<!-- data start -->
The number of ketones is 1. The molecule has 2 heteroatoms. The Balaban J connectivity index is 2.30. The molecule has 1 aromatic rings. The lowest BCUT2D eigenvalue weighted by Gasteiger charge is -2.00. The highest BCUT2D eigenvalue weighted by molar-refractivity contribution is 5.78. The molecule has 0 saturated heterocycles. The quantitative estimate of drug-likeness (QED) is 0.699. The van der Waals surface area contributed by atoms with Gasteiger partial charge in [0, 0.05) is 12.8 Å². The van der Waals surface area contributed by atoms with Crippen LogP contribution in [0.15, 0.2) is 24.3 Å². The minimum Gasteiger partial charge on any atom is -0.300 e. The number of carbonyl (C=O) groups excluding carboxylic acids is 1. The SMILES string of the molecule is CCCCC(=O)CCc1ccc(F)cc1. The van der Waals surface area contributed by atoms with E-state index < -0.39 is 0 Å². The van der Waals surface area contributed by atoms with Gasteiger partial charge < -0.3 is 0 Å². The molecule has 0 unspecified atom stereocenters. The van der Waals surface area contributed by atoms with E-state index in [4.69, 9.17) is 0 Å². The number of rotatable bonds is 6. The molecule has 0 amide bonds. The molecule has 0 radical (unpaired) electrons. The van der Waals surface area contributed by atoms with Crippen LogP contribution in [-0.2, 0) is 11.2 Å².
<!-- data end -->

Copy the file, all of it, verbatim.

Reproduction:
The number of ketones is 1. The molecule has 2 heteroatoms. The Balaban J connectivity index is 2.30. The molecule has 1 aromatic rings. The lowest BCUT2D eigenvalue weighted by Gasteiger charge is -2.00. The highest BCUT2D eigenvalue weighted by molar-refractivity contribution is 5.78. The molecule has 0 saturated heterocycles. The quantitative estimate of drug-likeness (QED) is 0.699. The van der Waals surface area contributed by atoms with Gasteiger partial charge in [0, 0.05) is 12.8 Å². The van der Waals surface area contributed by atoms with Crippen LogP contribution in [0.15, 0.2) is 24.3 Å². The minimum Gasteiger partial charge on any atom is -0.300 e. The number of carbonyl (C=O) groups excluding carboxylic acids is 1. The SMILES string of the molecule is CCCCC(=O)CCc1ccc(F)cc1. The van der Waals surface area contributed by atoms with E-state index < -0.39 is 0 Å². The van der Waals surface area contributed by atoms with Gasteiger partial charge < -0.3 is 0 Å². The molecule has 0 unspecified atom stereocenters. The van der Waals surface area contributed by atoms with E-state index in [4.69, 9.17) is 0 Å². The number of rotatable bonds is 6. The molecule has 0 amide bonds. The molecule has 0 radical (unpaired) electrons. The van der Waals surface area contributed by atoms with Crippen LogP contribution in [-0.2, 0) is 11.2 Å².